The star guard was expected to be one of the most sought-after players in free agency next summer when his five-year, $94 million contract comes off the books, but Irving isn’t planning on going anywhere.
At an event for Celtics season-ticket holders at TD Garden on Thursday, the 26-year-old verbally committed to re-signing with the franchise as he told the fans in attendance: “I’ve shared it with some of my teammates as well as the organisation as well as everyone else in Boston. If you guys will have me back, I plan on re-signing here next year.”
What Irving shared with the crowd is the same message he’s given the Celtics’ front office over the past few months, according to The Athletic’s Shams Charania.
The public declaration on Thursday was the most definitive Irving has been about his future, but he’s implied his intentions in interviews over the past month leading into the season.
“Who wouldn’t be a part of this?” Irving said told ESPN in a story published two weeks ago. “Who wouldn’t want to be a part of Jaylen Brown and Jayson Tatum and Al Horford and Gordon Hayward?
“People keep saying, ‘Why won’t he commit to Boston?’ Well, there are financial implications involved.”
Those financial implications refer to the discrepancy in money Irving can earn if he waits until free agency to re-sign, rather than inking an extension now. The difference could be nearly $80 million in Irving’s favour if ends up signing a max contract next summer.
Still, it’s somewhat surprising to hear Irving so forthcoming because nothing is set in stone until he officially re-signs. In terms of leverage, Irving gains nothing by making his intentions so clear this early.
However, by getting out ahead of all the rumours of where he could end up, the move may strengthen the Celtics’ chemistry even more heading into the season. With the questions over Irving’s future likely to die down, Boston will have one less distraction to deal with as they vie for a championship.
Irving’s proclamation may also allow the rest of the Celtics players to feel comfortable as they find their roles in a stacked roster. Young guys like Tatum, Brown and Terry Rozier should no longer feel as if they’re stepping on Irving’s toes by having an aggressive mindset, for fear of chasing him away.
With one of their primary concerns for the future already solved, Boston couldn’t be in a better position going forward.
When James joined the Lakers this summer, many assumed another star would be on the way. Instead, Los Angeles signed a bunch of veteran role players, seemingly putting all the pressure on LeBron’s broad shoulders.
However, the second star the Lakers are searching for could come from within if Ingram makes a jump in his third season.
The former second overall pick looked like a potential franchise cornerstone last season, when he averaged 16.1 points on 47.0 per cent shooting from the field and 39.0 per cent from deep, along with 5.3 rebounds, 3.9 assists.
At just 21, Ingram’s ceiling is sky high, and if the limited sample size playing next to LeBron in the preseason is any indication, the two could have a symbiotic relationship on the court.
After James and Ingram showed a nice rapport in the first preseason game, the Lakers’ young gun really impressed with his showing in Thursday’s 128-123 win over the Sacramento Kings.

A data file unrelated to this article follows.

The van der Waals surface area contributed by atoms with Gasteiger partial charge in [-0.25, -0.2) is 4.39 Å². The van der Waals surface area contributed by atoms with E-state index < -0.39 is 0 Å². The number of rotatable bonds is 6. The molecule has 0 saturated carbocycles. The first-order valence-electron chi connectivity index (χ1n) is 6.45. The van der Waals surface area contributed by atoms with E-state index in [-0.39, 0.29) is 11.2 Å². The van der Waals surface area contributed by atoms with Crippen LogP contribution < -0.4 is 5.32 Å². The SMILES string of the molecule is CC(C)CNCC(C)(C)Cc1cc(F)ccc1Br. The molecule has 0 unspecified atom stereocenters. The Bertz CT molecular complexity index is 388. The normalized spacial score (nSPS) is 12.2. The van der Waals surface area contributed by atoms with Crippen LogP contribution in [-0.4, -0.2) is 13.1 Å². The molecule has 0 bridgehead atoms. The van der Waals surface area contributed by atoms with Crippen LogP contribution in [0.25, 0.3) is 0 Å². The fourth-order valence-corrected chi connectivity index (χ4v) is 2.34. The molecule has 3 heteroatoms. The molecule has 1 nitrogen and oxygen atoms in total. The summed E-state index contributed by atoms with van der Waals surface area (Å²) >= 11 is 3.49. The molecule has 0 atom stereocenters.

Ingram filled in as the starting point guard and put his ability to score and be a playmaker on display, finishing with 31 points on 10-of-15 shooting to go with nine rebounds, three assists and three steals.
James, who has spoke highly of Ingram ever since arriving to Los Angeles, continued his praise after the Lakers’ first preseason victory.
“I thought he was great,” LeBron said. “His pace, his ability to play the point and play the wing, he’s a very special talent, and we’re definitely happy to have him on our side.
“I know what I see in him, and he’s looking for his opportunity to make the next jump in his third year. There’s a lot of upside in that kid. I’m happy to try and give him as much as I can.”
Ingram may never be Dwyane Wade or Kyrie Irving for LeBron, but the potential to get there is undeniable.
Los Angeles fell to the Denver Nuggets 124-107 on Sunday, but the new-look Lakers showed flashes of what they can be this season and how they can compliment the best player in the world.
James was on the floor for just 15 minutes, finishing with 9 points on 2-of-6 shooting, to go with three rebounds and three assists.
He didn’t have the ball in his hands as much as he did during his time in Cleveland, with Rajon Rondo and even Brandon Ingram often initiating the offence.
The Lakers want to ease the load on James’ shoulders by surrounding him with playmakers rather than just shooters, and Rondo, who had 11 assists in 23 minutes on Sunday, clearly has the chops to take over the reins at times.
Ingram, meanwhile, looked like a primary scorer as he dropped 16 points on 7-of-14 shooting, while showing promising chemistry with James, who looked to get the third-year forward involved by finding him on cuts.
The offence in general looked to go up-tempo as much as possible by pushing the pace off rebounds and made baskets.
Between James, Rondo, Kyle Kuzma, Josh Hart and Lonzo Ball – who missed Sunday’s game as he continues to recover from surgery for a torn left meniscus – the Lakers have plenty of high IQ players, versatile players.
On his part, James acknowledged he’s on a new chapter in his career and in a situation that feels foreign to him right now.
“It always feels different for me anytime you change uniforms,” he said. “It felt different when I changed from a St. Vincent-St. Mary jersey to a Cavs jersey, from a Cavs jersey to a Heat jersey, back to a Cavs jersey and now being a Laker.
“So, it definitely feels different, and it’ll take a little bit of time getting used to.”